Fetch: The Good, The Bad, The Ugly

Updated on: October 20, 2021
Fetch: The Good, The Bad, The Ugly

As a pet owner you have probably heard, “A tired dog, is a good dog.” Well, there are many different ways to achieve the end goal of a tired dog. 

The most common way the average pet owner has found is to play fetch, because it’s a great, easy way to tire out our canine companions. Well, I hate to break the hearts of many - fetch is not the best for your dog. 

There is scientific evidence that running after a ball, stick or jumping in the air repeatedly can cause joint problems or other injuries. The physical injuries that can form from running full blast and stopping suddenly are: neck, shoulder, spinal joint problems. Health and behavior problems could also arise - such as over arousal and obsessive compulsive behaviors. 

The Physical Problems

A study was released in 2017, from the scientists at the University of Veterinary Medicine in Vienna, on the effects of dogs carrying objects in their mouths. The short story from the study shows that dogs carry 60% of their weight on the front end of their body. If we look at this in terms of a golden retriever holding a tennis ball in their mouth, there isn’t much weight there, but that same ball in a smaller breed such as a Cattle Dog, they would be shifting 66-70% on their front end. This weight shift (even the smallest amount) can start to result in strains and/or muscular injuries.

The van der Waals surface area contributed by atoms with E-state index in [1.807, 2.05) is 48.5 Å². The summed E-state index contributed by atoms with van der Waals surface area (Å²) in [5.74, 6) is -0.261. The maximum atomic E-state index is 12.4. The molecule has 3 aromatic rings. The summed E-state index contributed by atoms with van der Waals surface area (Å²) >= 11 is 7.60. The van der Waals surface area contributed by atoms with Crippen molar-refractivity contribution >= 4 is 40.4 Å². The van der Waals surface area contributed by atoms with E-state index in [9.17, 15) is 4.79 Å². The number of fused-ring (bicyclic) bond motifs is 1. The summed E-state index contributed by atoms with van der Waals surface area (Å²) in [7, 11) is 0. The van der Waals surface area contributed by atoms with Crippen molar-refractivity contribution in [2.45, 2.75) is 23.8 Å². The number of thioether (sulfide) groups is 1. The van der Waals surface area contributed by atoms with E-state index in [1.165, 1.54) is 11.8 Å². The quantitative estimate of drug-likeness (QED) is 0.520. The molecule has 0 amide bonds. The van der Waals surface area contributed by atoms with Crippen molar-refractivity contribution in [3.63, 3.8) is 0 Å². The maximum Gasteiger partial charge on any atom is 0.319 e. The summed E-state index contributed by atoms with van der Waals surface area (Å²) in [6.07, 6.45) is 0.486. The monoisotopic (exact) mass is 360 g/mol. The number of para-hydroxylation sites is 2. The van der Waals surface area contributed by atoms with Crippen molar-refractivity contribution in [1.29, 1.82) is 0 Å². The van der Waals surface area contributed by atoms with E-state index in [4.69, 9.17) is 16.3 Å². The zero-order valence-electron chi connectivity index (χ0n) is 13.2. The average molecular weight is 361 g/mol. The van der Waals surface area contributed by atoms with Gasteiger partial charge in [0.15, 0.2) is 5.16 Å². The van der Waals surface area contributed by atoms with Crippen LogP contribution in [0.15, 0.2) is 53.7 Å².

Talking about strains or muscular injuries, wrists (carpal hyperextension), the neck/spine and arthritis are the most common that are seen from over the years of ball throwing. The good news is that if caught early, many of these injuries can be helped and not cause permanent damage. If you suspect any lameness from your pet, stop playing immediately and seek help from your vet. 

Health and Behavioral Problems

Since fetch is usually used as a quick way to tire out dogs (especially during the warmer months) it is common that the dogs are overheating and coming down with heatstroke. As humans standing in a shady spot, we don’t have the chance to experience just how hot it is while running to grab a ball. 

Heatstroke is a silent killer because your dog may not show any symptoms until it is too late. If you’re going to take your dog out in the heat, make sure they are allowed to cool down in between spurts of energy. If you notice any of the symptoms below - stop right away, and get your dog cooled down or to the vet. 

Heatstroke Symptoms:

  • Heavy panting (tongue is curling)
  • Drooling
  • Dark red tongue/gums
  • Seizures
  • Glazed eyes
  • Vomiting 
  • Loose bloody stools
  • Excessive thirst

Now that the scary stuff is done with, we can talk about what if your dog LOVES fetch too much. The arousal that occurs when your pet chases and catches an object engages their innate prey drive. This then releases cortisol. Cortisol is the chemical in the body that triggers our ‘fight or flight’ mechanism. Too much cortisol can cause a negative behavioral change such as anxiety. Instead of having an exercise that is meant to tire out your pet, it will actually push them to be more stressed/obsessive and harder to calm down and settle. If you have a high drive dog, that shows obvious signs of obsessive behaviors, it is strongly recommended to find alternative exercises, such as mental games. 

Our dogs bring so much joy into our lives, and as Poli Pet policy, we want them to live as long as possible. And like with most things moderation is best. If you’re going to play fetch with your pup, keep it to low reps and allow rest in between. We suggest giving Boost as a muscle recovery to keep those joints and muscles in tip top shape.